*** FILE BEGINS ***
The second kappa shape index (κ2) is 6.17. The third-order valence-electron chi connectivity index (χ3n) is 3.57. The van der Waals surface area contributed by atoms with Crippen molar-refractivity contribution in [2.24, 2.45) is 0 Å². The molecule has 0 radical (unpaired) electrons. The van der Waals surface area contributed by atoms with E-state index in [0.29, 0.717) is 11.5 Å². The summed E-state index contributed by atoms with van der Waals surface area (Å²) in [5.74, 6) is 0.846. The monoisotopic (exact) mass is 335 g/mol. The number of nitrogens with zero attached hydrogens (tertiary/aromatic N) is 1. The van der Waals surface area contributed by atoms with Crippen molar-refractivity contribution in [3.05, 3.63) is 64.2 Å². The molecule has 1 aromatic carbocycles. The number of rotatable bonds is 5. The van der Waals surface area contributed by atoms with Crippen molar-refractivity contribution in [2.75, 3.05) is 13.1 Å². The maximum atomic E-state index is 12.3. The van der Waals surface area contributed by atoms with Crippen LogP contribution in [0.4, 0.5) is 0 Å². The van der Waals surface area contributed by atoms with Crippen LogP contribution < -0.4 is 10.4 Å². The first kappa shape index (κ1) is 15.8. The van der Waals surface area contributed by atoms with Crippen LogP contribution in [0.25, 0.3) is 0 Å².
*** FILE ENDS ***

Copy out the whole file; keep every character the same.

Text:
The second kappa shape index (κ2) is 6.17. The third-order valence-electron chi connectivity index (χ3n) is 3.57. The van der Waals surface area contributed by atoms with Crippen molar-refractivity contribution in [2.24, 2.45) is 0 Å². The molecule has 0 radical (unpaired) electrons. The van der Waals surface area contributed by atoms with E-state index in [0.29, 0.717) is 11.5 Å². The summed E-state index contributed by atoms with van der Waals surface area (Å²) in [5.74, 6) is 0.846. The monoisotopic (exact) mass is 335 g/mol. The number of nitrogens with zero attached hydrogens (tertiary/aromatic N) is 1. The van der Waals surface area contributed by atoms with Crippen molar-refractivity contribution in [3.05, 3.63) is 64.2 Å². The molecule has 1 aromatic carbocycles. The number of rotatable bonds is 5. The van der Waals surface area contributed by atoms with Crippen molar-refractivity contribution in [2.75, 3.05) is 13.1 Å². The maximum atomic E-state index is 12.3. The van der Waals surface area contributed by atoms with Crippen LogP contribution in [0.4, 0.5) is 0 Å². The van der Waals surface area contributed by atoms with Crippen LogP contribution < -0.4 is 10.4 Å². The first kappa shape index (κ1) is 15.8. The van der Waals surface area contributed by atoms with Crippen LogP contribution in [0.25, 0.3) is 0 Å².